Visiting the Frida Kahlo Museum in the Coyoacan neighborhood of Mexico City has been on my wish list for many years. When I made my first solo trip to Mexico City in November it was one of the first museums I visited. There are many excellent museums in Mexico City, from modern art to historical artifacts and treasures.
The city is huge but when you stay in a walkable neighborhood like I did you can do a lot of sightseeing in Mexico City on foot. I prefer walking but Frida’s house is too far to walk from La Condesa.
So, I took the metro from La Condesa neighborhood to the Coyoacan stop (Line 3 – light green is the color code). If you do not want to take the metro you can take a taxi or use a ride-sharing app for transport to the museum.
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By the way, La Condesa is a great neighborhood for solo travelers, very safe and lots of restaurants within walking distance. I loved staying in La Condesa!
Do yourself a favor and bring some comfortable walking shoes so you can enjoy walking around the Coyoacan neighborhood when you visit the museum.
Bringing a printed Google map of the area is how I could find my way without having to pull out a guide book. The walk from the metro to Frida Kahlo Museum is about 15 minutes.
If you need help finding the museum, just ask anyone “donde esta la casa azul?” (where is the blue house?).
With sun shining bright and a small lineup to enter the museum I opted to visit a street vendor selling fresh coconut water first. I was introduced to fresh coconut water in Rio de Janeiro walking along the Copacabana beach and was hooked immediately. If you ever need an energy boost, coconut water is a great natural remedy.
Entry Fee Cheaper on Weekdays
Entry to the Frida Kahlo Museum costs 230 pesos from Tuesday to Friday and 270 pesos Saturday and Sunday (rates as of January 2020). Extra fee of 30 pesos for permission to take photographs – without flash only.
See full price list at the end of this article.
Walking into the courtyard I was greeted with the brilliant blue of the walls. The house is known as La Casa Azul – The Blue House.
Portrait of Frida Kahlo’s Father
Entering the first room there were early works by Frida Kahlo including a portrait of her father Guillermo Kahlo who was a photographer.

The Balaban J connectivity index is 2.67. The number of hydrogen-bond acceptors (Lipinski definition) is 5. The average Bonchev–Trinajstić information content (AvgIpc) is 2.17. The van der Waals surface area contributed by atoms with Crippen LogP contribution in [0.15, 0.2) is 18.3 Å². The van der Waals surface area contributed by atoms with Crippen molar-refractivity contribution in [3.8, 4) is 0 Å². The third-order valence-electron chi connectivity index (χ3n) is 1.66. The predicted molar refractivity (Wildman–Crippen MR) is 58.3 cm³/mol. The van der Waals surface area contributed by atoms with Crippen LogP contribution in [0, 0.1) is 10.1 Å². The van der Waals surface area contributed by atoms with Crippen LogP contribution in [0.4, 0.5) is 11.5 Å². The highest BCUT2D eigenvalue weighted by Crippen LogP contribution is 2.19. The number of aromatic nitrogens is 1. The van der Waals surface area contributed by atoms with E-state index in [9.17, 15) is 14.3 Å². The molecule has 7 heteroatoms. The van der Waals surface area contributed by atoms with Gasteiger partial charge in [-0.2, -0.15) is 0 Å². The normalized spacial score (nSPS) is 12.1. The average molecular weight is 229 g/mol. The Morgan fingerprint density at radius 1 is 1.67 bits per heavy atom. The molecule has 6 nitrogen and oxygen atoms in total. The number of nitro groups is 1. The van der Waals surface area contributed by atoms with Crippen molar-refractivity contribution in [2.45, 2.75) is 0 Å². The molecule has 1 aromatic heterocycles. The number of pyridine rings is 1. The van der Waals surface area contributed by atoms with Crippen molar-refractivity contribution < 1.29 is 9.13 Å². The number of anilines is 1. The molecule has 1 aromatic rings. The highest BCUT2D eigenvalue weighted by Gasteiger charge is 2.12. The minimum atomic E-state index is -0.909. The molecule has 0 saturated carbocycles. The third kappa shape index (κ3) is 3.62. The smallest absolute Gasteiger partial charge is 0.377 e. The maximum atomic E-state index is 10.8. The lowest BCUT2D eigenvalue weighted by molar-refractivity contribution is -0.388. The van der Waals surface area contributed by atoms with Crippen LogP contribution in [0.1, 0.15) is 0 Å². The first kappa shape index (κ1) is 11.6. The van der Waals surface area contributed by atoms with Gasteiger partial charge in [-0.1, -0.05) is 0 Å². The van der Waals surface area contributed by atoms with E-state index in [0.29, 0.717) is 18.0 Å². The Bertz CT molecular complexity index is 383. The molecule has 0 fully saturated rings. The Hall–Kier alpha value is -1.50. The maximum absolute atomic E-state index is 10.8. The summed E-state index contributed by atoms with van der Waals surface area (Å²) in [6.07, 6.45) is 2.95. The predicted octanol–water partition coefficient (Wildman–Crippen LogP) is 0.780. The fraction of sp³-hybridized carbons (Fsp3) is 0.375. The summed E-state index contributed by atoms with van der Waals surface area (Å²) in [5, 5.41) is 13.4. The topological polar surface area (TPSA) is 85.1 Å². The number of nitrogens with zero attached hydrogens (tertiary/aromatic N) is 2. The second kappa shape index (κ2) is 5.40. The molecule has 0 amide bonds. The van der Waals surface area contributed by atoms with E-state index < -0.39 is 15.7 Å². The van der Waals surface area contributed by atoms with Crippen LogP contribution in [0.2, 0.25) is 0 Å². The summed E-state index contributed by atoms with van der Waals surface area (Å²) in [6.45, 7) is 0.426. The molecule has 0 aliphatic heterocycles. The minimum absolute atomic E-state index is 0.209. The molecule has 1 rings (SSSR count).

Frida’s Last Painting
The watermelon painting is one I remember from the 2002 movie Frida, starring Salma Hayek. Note the words within the watermelon, on Frida Kahlo’s last painting she added the words Viva la vida Frida Kahlo Coyoacan 1954 Mexico. Viva la vida translates to Live the Life. Did she realize the end of her life was near?
Frida’s Ex-Voto Collection
Frida Kahlo was an artist as well as art collector. In the second room there was an excellent display of the ex-votos Frida had collected over the years. Ex-votos are Mexican folk art paintings which depict everyday life in Mexico. Ex-voto is a Latin expression meaning from a vow.
The paintings are offerings made to the Virgin Mary, Jesus, or various saints in order to thank them for assistance in times of need. Traditionally ex-votos were painted on tin by anonymous folk artists, and include a short narrative of the event at the bottom of the painting. Frida Kahlo’s collection of ex-voto paintings dates from 1842 – 1934.
Diego Rivera Paintings
There are several painting by Frida Kahlo’s spouse Diego Rivera who is famous for his murals. I enjoyed viewing his cubist style paintings created between 1914 and 1916.
Frida and Diego’s Kitchen
I loved the bright blue and yellow kitchen with beautiful ceramic vessels on display throughout.
Art Studios of Frida Kahlo and Diego Rivera
Viewing the upstairs studios of Diego Rivera and Frida Kahlo you will see Frida’s art materials, exactly as she left them.
Visit the Courtyard
Walking down the stairs to the courtyard there is a covered patio with a collection of work by the artist Mardonio Magaña, a self-taught sculptor from Guanajuato.
In the large courtyard there are several sculptures from the collection of Frida Kahlo and Diego Rivera. I sat outside and enjoyed a coffee and a slice of chocolate cake from the café. In addition, when I visited in November the museum featured a temporary exhibit of Frida’s clothing, accessible from the courtyard.
I hope you enjoyed this virtual visit to the Frida Kahlo Museum in Mexico City.
Frida Kahlo Museum Mexico City visitor info
Museo Frida Kahlo contact info
- Londres 247, Del Carmen Coyoacan
- 04100, Mexico D.F.
- Phone: 5554 5999 / 5658 5778
- Tuesday 10:00 – 5:30 pm
- Wednesday 11:00 – 5:30 pm
- Thursday to Sunday 10:00 – 5:30 pm
- Closed Mondays
Ticket Prices Frida Kahlo Museum (in pesos)
Note the rates are higher on Saturday and Sunday. There is an extra fee of 30 pesos for those who want to take photos (without flash) in the museum.
When you buy your ticket at the Frida Kahlo Museum, you will receive free admission to the Diego Rivera-Anahuacalli Museum, also located in Coyoacan.
You can pay for tickets with Visa, Mastercard, or AmericanExpress. If you want to pay in cash be sure to bring pesos because they do not accept US cash.
Tuesday to Friday rates
- 230 Non-Mexican citizens
- 100 Mexican nationals
- 45 Students and teachers
- 20 Children and elderly
Saturday and Sunday rates
- 270 Non-Mexican citizens
- 130 Mexican nationals
- 50 Students and teachers
- 25 Children and elderly